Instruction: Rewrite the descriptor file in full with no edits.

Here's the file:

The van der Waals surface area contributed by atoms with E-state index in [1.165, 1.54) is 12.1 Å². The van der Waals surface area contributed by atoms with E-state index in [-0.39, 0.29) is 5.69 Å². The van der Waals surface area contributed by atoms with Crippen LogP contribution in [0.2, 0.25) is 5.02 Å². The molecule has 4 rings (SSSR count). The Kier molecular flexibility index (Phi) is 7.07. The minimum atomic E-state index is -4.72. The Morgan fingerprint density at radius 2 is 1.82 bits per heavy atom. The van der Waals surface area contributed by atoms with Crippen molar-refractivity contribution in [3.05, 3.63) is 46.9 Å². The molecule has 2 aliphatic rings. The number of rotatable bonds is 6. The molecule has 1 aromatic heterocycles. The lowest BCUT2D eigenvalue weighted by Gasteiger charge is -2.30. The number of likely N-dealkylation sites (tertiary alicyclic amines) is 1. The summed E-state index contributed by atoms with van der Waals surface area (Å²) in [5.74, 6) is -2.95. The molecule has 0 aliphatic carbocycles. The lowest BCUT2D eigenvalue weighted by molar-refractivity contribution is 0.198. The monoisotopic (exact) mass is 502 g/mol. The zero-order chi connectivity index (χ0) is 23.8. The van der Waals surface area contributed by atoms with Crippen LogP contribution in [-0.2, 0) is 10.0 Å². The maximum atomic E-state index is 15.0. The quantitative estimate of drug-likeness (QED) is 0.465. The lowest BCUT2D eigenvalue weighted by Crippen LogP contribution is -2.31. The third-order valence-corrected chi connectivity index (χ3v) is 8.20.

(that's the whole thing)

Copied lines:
The van der Waals surface area contributed by atoms with E-state index in [1.165, 1.54) is 12.1 Å². The van der Waals surface area contributed by atoms with E-state index in [-0.39, 0.29) is 5.69 Å². The van der Waals surface area contributed by atoms with Crippen LogP contribution in [0.2, 0.25) is 5.02 Å². The molecule has 4 rings (SSSR count). The Kier molecular flexibility index (Phi) is 7.07. The minimum atomic E-state index is -4.72. The Morgan fingerprint density at radius 2 is 1.82 bits per heavy atom. The van der Waals surface area contributed by atoms with Crippen molar-refractivity contribution in [3.05, 3.63) is 46.9 Å². The molecule has 2 aliphatic rings. The number of rotatable bonds is 6. The molecule has 1 aromatic heterocycles. The lowest BCUT2D eigenvalue weighted by Gasteiger charge is -2.30. The number of likely N-dealkylation sites (tertiary alicyclic amines) is 1. The summed E-state index contributed by atoms with van der Waals surface area (Å²) in [5.74, 6) is -2.95. The molecule has 0 aliphatic carbocycles. The lowest BCUT2D eigenvalue weighted by molar-refractivity contribution is 0.198. The monoisotopic (exact) mass is 502 g/mol. The zero-order chi connectivity index (χ0) is 23.8. The van der Waals surface area contributed by atoms with Crippen LogP contribution in [-0.2, 0) is 10.0 Å². The maximum atomic E-state index is 15.0. The quantitative estimate of drug-likeness (QED) is 0.465. The lowest BCUT2D eigenvalue weighted by Crippen LogP contribution is -2.31. The third-order valence-corrected chi connectivity index (χ3v) is 8.20.